Stranger Things 3: The Flayed

Season 3, Episode 5

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OK. This was a very enjoyable episode of television but I have some issues. And I’m going to force them on you now. I’m worried about Hopper. While David Harbour has always played him with a sparkle of levity, it feels like the character is edging too far into comic relief territory here. After a stunning beat down of Mayor Kline in the previous episode, in The Flayed he returns to the bumbling buffoon he had started to become at the start of season three. I don’t like it. If Hopper isn’t the hero that Hawkins deserves then, who is? Well, one contender for the crown is Steve Harrington who finally wins a fight in The Flayed much to the utter delight of Dustin and everyone else in the whole world.

My other issue is that after we witnessed the full majesty of the Mind Flayer at the end of season two, it now feels like the plot has taken a huge step backward. I’m not sure what the answer is here but it sure feels like we are retreading familiar ground at this point.

All that being said, there are some great moments during The Flayed. Mike’s reunion with Eleven is handled nicely, even if it does once again relegate Will Byers back into the shadows. He does have a touch of the Gollum’s about him actually. A hint of the Momo’s. He’s a weird looking kid is what I am getting at.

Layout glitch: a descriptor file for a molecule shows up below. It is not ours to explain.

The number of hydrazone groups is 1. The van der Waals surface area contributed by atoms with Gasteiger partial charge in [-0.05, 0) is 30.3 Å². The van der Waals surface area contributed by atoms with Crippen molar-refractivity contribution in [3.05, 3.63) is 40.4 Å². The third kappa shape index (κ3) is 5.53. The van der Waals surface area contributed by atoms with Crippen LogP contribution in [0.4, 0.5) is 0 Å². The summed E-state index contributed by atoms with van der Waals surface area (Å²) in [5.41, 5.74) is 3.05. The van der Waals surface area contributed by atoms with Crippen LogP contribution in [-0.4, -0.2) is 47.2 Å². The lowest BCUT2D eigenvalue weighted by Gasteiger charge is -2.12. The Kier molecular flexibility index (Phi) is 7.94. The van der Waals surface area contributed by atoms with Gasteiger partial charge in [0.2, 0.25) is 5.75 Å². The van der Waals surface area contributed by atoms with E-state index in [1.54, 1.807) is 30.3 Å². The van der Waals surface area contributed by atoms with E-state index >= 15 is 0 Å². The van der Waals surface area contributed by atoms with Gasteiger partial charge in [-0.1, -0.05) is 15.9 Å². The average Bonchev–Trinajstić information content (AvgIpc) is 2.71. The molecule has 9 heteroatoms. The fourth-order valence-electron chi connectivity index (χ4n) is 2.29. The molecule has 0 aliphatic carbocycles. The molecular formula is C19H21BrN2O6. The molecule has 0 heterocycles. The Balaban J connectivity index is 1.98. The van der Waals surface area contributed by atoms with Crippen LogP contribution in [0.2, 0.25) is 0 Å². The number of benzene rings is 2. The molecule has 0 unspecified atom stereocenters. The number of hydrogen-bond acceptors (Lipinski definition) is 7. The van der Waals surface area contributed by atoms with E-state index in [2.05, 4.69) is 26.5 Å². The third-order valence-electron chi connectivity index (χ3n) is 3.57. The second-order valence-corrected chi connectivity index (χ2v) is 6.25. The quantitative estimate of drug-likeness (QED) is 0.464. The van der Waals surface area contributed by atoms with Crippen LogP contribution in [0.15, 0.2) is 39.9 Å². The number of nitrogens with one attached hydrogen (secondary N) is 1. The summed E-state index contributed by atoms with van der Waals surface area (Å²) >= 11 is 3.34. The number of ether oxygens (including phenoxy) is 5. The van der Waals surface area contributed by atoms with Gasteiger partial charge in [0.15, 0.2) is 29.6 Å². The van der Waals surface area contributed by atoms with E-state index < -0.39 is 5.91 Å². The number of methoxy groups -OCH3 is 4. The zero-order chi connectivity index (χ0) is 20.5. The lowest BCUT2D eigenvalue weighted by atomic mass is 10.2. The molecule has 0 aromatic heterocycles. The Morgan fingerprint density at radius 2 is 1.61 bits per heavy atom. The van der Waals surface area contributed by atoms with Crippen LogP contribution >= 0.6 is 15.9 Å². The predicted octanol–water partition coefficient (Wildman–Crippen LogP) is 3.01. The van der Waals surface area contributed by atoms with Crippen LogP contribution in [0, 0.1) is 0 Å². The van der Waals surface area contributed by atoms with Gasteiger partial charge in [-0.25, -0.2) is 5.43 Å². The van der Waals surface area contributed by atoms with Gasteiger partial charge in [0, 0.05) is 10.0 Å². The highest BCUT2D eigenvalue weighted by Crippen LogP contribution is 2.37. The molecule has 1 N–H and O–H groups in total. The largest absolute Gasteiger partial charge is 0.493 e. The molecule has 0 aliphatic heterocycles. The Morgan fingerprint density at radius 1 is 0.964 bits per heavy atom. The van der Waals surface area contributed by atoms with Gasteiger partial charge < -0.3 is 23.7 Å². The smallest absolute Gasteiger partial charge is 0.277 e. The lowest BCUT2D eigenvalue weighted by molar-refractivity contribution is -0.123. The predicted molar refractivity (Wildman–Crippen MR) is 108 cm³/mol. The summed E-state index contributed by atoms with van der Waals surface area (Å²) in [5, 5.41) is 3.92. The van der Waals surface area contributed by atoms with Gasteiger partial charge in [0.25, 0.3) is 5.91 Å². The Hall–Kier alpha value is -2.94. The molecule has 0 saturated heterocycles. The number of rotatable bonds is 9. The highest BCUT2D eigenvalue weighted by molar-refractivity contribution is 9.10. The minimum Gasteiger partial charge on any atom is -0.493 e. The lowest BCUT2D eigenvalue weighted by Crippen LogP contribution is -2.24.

Elsewhere, the juxtaposition of Jonathan and Nancy killing off Tom and Bruce was really something. Top notch television. It also just about ensured that these two characters are finally relevant again after a half season of drifting.

On the whole this was an entry I enjoyed but it is a little worrying that I am five episodes in and I still feel like I’m waiting for season three to properly start.


  • Not a single second of Billy in this week’s episode. He was missed. He has a haircut to rival Steve Harrington’s even.
  • I was today years old when I found out that Mayor Kline is played by Cary Elwes of Saw and The Princess Bride fame. Great man.
  • It’s nice to have Brett Gelman back in the frame as the slimy Murray Bauman but is it OK to have an eye-rollingly unrealistic plot point (Murray being able to speak Russian) if one of the other characters acknowledges how daft it is? I would argue not.
  • Max and Lucas relationship hasn’t been addressed for a while has it? I’m not sure I’m really interested any more. Coupling everyone off is becoming a little tiresome.

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